Spending a lazy day streaming whatever your heart desires on Netflix feeds the teenage soul. The ability to choose what you want to watch instantaneously and also be able to start a series from the beginning attracts a wide audience, including students, to streaming networks.
Still, these features are both available on almost any standard cable TV plan. On Demand allows viewers to watch what they want, when they want.
It seems that it’s not the accessibility or freedom of streaming sites that makes Netflix a must-have. It’s their selection.
The biggest difference in selection from streaming networks and ordinary cable coverage is that streaming networks offer shows of the past. Teenagers are watching Friends (1994-2004), The Office (2005-2013), Gossip Girl (2007-2012), and That 70’s Show (1998-2006).
Why are old shows coming into fashion?
Because they’re simply better than new shows. The lack of quality shows generated for teenagers is staggering, leaving the demographic to resort to ancient TV history to find their entertainment.
Another factor that contributes to the success of streaming sites is their movie selection. To watch any respectable movie On Demand on a cable network like Comcast or Verizon, a teenager needs to bug their parent or guardian to let them add another five dollars to the cable bill for two measly hours of entertainment.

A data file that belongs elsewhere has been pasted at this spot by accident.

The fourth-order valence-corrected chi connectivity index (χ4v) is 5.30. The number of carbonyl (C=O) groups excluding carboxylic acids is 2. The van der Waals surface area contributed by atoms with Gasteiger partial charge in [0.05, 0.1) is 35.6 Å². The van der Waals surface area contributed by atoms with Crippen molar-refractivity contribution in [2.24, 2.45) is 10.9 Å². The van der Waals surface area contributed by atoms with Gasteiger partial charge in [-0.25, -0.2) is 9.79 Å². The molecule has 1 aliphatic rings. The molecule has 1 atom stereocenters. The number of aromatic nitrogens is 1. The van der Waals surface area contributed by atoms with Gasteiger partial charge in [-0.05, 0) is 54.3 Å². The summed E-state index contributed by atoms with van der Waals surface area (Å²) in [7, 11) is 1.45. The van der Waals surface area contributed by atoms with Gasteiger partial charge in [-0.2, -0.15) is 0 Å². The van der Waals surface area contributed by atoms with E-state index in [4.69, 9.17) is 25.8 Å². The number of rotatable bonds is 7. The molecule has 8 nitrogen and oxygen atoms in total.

Although streaming networks limit the options for movie browsing, at least teenagers have an easier time accessing their films. That’s what gives companies like Netflix their major profits.
Streaming networks also attract many to movies of the past. Just as with TV shows, the teen genre in the box office is desolate. Every movie aimed at teens recently either fails to replicate the comedic genius that is Mean Girls (2004) or is too gory for some to enjoy.
Therefore, there’s been a resurgence of classics such as The Breakfast Club (1985), Ten Things I Hate About You (1999), Clueless (1995), and girl-power movies that went Mean Girls before there was Mean Girls, like Heathers (1988) or Bring It On! (2000). Since teens are going way back in time to find quality television, they might as well relive some older movies as well.
Another factor that entices teenagers to stream their television is the documentaries that streaming networks offer. Much to the surprise of the general public, teenagers are arguably more interested than ever in making changes to better the world around them. This makes documentaries based on questioning the norm — whether it be eating habits or social standards — attract a wider teenage audience.
The sole factor that’s stopping some from ditching cable altogether to resort entirely on Netflix is either a cable sports or a reality TV addiction. All in all, the lack of caliber from the teen genre of entertainment in general is the biggest contributor to streaming networks’ popularity.